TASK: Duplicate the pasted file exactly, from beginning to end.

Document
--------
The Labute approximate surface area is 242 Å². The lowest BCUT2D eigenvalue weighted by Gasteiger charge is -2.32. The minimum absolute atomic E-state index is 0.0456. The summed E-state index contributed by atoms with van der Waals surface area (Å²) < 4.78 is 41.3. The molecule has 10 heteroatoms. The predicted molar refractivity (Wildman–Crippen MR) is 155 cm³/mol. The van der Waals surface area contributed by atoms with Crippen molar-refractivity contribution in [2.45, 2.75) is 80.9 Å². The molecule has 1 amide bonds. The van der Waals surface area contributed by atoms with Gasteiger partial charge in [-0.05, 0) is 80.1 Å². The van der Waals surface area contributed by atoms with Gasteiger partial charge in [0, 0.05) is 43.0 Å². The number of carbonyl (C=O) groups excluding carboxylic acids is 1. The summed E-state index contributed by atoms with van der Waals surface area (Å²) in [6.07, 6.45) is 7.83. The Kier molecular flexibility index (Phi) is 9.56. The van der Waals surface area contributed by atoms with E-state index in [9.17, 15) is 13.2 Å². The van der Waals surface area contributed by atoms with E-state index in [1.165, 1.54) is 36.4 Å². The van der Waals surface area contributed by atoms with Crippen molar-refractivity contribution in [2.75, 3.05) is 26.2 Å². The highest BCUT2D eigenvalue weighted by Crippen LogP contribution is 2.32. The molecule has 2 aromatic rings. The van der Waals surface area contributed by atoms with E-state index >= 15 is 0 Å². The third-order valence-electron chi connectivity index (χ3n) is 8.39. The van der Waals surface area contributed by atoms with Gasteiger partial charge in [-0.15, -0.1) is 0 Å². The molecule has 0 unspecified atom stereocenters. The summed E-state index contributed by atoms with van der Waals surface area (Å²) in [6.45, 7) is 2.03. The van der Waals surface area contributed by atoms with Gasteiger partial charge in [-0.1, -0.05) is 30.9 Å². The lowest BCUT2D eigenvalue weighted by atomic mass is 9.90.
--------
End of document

The Labute approximate surface area is 242 Å². The lowest BCUT2D eigenvalue weighted by Gasteiger charge is -2.32. The minimum absolute atomic E-state index is 0.0456. The summed E-state index contributed by atoms with van der Waals surface area (Å²) < 4.78 is 41.3. The molecule has 10 heteroatoms. The predicted molar refractivity (Wildman–Crippen MR) is 155 cm³/mol. The van der Waals surface area contributed by atoms with Crippen molar-refractivity contribution in [2.45, 2.75) is 80.9 Å². The molecule has 1 amide bonds. The van der Waals surface area contributed by atoms with Gasteiger partial charge in [-0.05, 0) is 80.1 Å². The van der Waals surface area contributed by atoms with Gasteiger partial charge in [0, 0.05) is 43.0 Å². The number of carbonyl (C=O) groups excluding carboxylic acids is 1. The summed E-state index contributed by atoms with van der Waals surface area (Å²) in [6.07, 6.45) is 7.83. The Kier molecular flexibility index (Phi) is 9.56. The van der Waals surface area contributed by atoms with E-state index in [9.17, 15) is 13.2 Å². The van der Waals surface area contributed by atoms with E-state index in [1.165, 1.54) is 36.4 Å². The van der Waals surface area contributed by atoms with Crippen molar-refractivity contribution in [2.75, 3.05) is 26.2 Å². The highest BCUT2D eigenvalue weighted by Crippen LogP contribution is 2.32. The molecule has 2 aromatic rings. The van der Waals surface area contributed by atoms with E-state index >= 15 is 0 Å². The third-order valence-electron chi connectivity index (χ3n) is 8.39. The van der Waals surface area contributed by atoms with Gasteiger partial charge in [-0.15, -0.1) is 0 Å². The molecule has 0 unspecified atom stereocenters. The summed E-state index contributed by atoms with van der Waals surface area (Å²) in [6.45, 7) is 2.03. The van der Waals surface area contributed by atoms with Gasteiger partial charge in [-0.1, -0.05) is 30.9 Å². The lowest BCUT2D eigenvalue weighted by atomic mass is 9.90.